Robyn Stacey - Tall Tales and True
Exhibition: 18 May to 25 June, 2011
Working extensively with historic collections since 2000, Robyn Stacey’s early projects dealt with Australian flora and fauna, exploring the Herbarium at the Royal Botanic Gardens Sydney and the Macleay collection at the University of Sydney. Over the last three years she has worked closely the NSW Historic Houses Trust to produce a series of artworks and a book focusing on three of their properties, Elizabeth Bay House, Vaucluse House, and Rouse Hill estate as well as the Caroline Simpson Research Collection and Library. In these works Stacey reveals her fascination with the still life tradition but also speaks about the Australian notion of home and what it means to our national psyche.
Stacey’s transformation of these historic spaces and objects allows us not only to glance into earlier worlds but also to consider hierarchies of taste, culture and knowledge. By using the still life to re-work and re-view the Trust’s collection she aims to deconstruct the traditional museum display. The objects are returned to an approximate albeit fictional reality, creating a sense that the settings have been left only momentarily and that people are never far away.
In this latest exhibition Stacey looks at the traces of inhabitation. Chatelaine for example, features a sumptuous collection of objects including Wisteria spilling out of an ornate vase on top of a beautifully carved side table. The objects are from the collection of Vaucluse House having belonged to its inhabitant Sarah Wentworth. Her convict past prevented easy entry into high society at the time. In this accumulation of tasteful things we see evidence of Sarah Wentworth’s attempts to assert her social position within a society that spurned her. In other works, which draw from the collection at Rouse Hill estate we bear witness to the varying fortunes of the Rouse family.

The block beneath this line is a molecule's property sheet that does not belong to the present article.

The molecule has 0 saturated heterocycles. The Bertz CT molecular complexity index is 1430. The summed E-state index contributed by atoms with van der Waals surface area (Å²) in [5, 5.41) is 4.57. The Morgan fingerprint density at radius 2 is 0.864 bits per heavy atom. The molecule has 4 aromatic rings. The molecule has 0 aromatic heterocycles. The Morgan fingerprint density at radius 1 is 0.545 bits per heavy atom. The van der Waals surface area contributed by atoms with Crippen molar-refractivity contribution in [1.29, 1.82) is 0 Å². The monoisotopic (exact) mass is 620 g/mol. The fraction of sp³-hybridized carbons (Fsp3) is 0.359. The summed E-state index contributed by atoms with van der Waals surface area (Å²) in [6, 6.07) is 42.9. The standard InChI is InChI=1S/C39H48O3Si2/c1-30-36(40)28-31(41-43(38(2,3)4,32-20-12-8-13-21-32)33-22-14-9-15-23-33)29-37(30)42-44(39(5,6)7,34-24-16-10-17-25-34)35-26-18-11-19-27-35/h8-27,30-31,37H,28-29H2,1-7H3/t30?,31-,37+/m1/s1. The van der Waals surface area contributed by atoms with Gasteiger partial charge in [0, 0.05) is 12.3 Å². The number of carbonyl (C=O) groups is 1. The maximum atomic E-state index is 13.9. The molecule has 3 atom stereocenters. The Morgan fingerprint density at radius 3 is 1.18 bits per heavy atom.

As well as being a reflection upon the nature and minutiae of nineteenth century domesticity these still lives also reflect our colonial history; the desire for betterment and the need to re-create what has been left behind through the transport of taste and knowledge systems.
Robyn Stacey has exhibited widely in Australia and internationally since the mid 1980s. Her works are held in the collections of Artbank, National Gallery of Australia, National Portrait Gallery, Art Gallery of New South Wales, Art Gallery of Western Australia, National Gallery of Victoria and Queensland Art Gallery, as well as numerous university, corporate and private collections.